RE:VINTAGE LIGHTWEIGHTS:   Help identifying old Carlton posted by Brian L. on 6/20/2003 at 3:45:26 PM
Some corrections: 4-sp SA FW 56 1(0?) Sturmey hub in what appears to be good order. Trigger shifter was 3-speed.






MISC:   Noisy freewheel posted by: Bryant on 6/19/2003 at 11:55:56 AM
I rode into work today and noticed a strange noise coming from my rear wheel. when i got in and checked it out, it seemed to be coming from the freewheel. It sounds like a large ball bearing rolling around in the freewheel when I turn it. the hub feels fine and spins smoothly, and the frewheel spins fine, just makes that weird noise. I'm taking the wheel home tonight to check it out. Has anyone had anything like this before and could you tell me what it was??


   RE:MISC:   Noisy freewheel posted by Tom Findley on 6/19/2003 at 1:18:46 PM
I took a Huret freewheel apart. It had 40 plus ballbearings in it, each about 1/16" in diameter.There was no way to put them back in right.

Try dripping oil in the gap between the moveable outer part, and fixed inner part. This may quiet it. If the noise continues, replace the freewheel with a name brand like Sun or Shimano.

   RE:MISC:   Noisy freewheel posted by JONathan on 6/19/2003 at 3:32:37 PM
Hello, Bryant. I'd remove the freewheel if possible and check for any debris. The chain "pie" disk spoke protector is a suspect, if you have one of those. I have replaced the bearings by using a reel lube to hold the bearings in place. If you leave the tube on the workbench overnight, the viscosity will be thick enough to hold the bearings. The trick is to tease the two pawls back into position inside the drum. I've had them emit a loud scraping sound when the bearings are dry. Horrible sound, it is. If the noise appeared suddenly, the chances are that it's debris or a damaged bearing, pawl or loose outer race that's permitting excessive play. If it is real loose, the bearings could really sound off on coasting. Good luck...JONathan

   RE:MISC:   Noisy freewheel posted by Rob on 6/19/2003 at 5:37:10 PM
I concur with JONathan...I've had sticking pawls on old freewheels or strange freewheel centred noises at one time or another...a broken chain protector on an MTB drove me crazy for two days before I figured out what it was...Other than that my first thought would be a sticking pawl...try getting some oil in, or maybe WD-40 first to loosening things up. If that doesn't do it, I would suspect a broken pawl...you could take it apart (typically, I can never remember, at first, which way to turn the hardware holding it together...clockwise...counterclockwise???), but used freewheels are so cheap....

     Noisy freewheel posted by John E on 6/19/2003 at 5:43:40 PM
Although I have rebuilt freewheels in the distant past, I have not done so for some time. My normal maintenance and cure for freewheels is a liberal (until it drips freely out the other side) application of 3-in-1 or lightweight motor oil. Messy, but easier than playing with the bearings and pawls. Incidentally, I found SunTours to be among the easiest freewheels to rebuild.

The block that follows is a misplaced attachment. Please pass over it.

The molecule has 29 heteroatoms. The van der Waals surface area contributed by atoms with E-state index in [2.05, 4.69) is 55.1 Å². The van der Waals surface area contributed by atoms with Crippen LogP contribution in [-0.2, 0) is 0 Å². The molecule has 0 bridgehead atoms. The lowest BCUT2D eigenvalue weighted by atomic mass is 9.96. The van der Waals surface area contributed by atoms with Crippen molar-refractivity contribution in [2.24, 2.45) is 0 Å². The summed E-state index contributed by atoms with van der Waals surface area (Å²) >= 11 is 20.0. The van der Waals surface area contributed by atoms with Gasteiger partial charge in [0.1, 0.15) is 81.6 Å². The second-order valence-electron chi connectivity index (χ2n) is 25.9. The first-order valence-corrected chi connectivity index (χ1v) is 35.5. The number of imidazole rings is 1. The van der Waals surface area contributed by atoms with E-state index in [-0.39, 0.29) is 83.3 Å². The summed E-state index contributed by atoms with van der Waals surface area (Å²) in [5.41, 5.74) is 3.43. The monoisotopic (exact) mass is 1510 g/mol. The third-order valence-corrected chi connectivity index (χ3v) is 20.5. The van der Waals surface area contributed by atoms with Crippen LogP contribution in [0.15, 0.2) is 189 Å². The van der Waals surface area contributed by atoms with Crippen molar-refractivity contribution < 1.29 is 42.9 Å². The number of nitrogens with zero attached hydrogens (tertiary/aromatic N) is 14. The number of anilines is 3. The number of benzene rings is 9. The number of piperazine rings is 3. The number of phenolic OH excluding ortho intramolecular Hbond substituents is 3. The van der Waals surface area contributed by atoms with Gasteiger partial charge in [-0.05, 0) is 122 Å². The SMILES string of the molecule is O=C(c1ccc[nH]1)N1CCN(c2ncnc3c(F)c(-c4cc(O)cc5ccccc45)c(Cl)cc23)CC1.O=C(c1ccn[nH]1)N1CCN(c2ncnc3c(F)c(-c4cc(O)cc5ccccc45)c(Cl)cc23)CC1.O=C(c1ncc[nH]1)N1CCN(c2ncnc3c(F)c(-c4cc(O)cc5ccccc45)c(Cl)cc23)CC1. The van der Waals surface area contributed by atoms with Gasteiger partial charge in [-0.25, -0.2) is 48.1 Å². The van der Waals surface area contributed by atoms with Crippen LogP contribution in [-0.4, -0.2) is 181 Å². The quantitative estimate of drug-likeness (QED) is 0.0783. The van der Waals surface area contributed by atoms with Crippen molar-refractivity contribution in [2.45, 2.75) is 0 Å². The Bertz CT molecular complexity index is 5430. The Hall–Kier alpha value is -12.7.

RE:RE:MISC:   Noisy freewheel posted by JONathan on 6/20/2003 at 8:56:06 PM
Hello, Rob. On your freewheel outer bearing adjuster ring. It is a left-hand thread. The "arrow" points to the direction of tightening! My degree of ego-centrism hand me turning the ring counterclockwise, thnking the "arrow" was indicating the loosening direction. I realized my mistake and then went clockwise and it spun right loose. I keep the outer and inner bearings in separate little bags...don't mix 'em. I replace the bearings if even one looks bad. I agree fully with John E.m rthat it's better to replace the whole freewheel if the oil-soak method fails to solve the problem. However, I must admit, it was interesting to take the bike down to the last moving part, just to have the experience and understanding of what is going on and howw. Cheers, JONathan

   RE:RE:RE:MISC:   Noisy freewheel posted by JONathan on 6/20/2003 at 9:03:16 PM
Oops, sorry John E. I guess it was Rob who mentioned the fact that replacing the freewheel is a cheap solution. Goota keep the post straight!...JONatrhan

   RE:RE:RE:MISC:   Noisy freewheel posted by Douglas on 6/20/2003 at 11:45:33 PM
I remember the direction to open a freewheel this way. Every time I'm about to do it I ask myself if it's worth my time,then picture a clock and have my answer(clockwise).

   RE:MISC:   Noisy freewheel posted by Hallyx on 6/23/2003 at 6:48:08 AM
I've had to rebuild two freewheels because they came apart (lockring unscrewed). With a little patience, it was a lot easier than it looked at first. No trouble setting the bearings (in grease); no problem slipping the cog block onto the fw body over the pawls.

Saw two different ways of "springing" a pawl. I never knew they were not meant to be rebuilt.

Replacing an entire fw is not cheap to me at $20, assuming I can find one with cogs that meet my needs, which is not always easy.

If you're in the habit of throwing away noisy, dirty or worn frewheels, drop me a line. I'll give them a good home.






WANTED:   Schwinn Paramount 40's 40's TRACK posted by: ron on 6/19/2003 at 11:21:10 AM
any condition, thanks.


   RE:WANTED:   Schwinn Paramount 40's 40's TRACK posted by Fred on 6/19/2003 at 10:37:21 PM
Me too! I'll take two.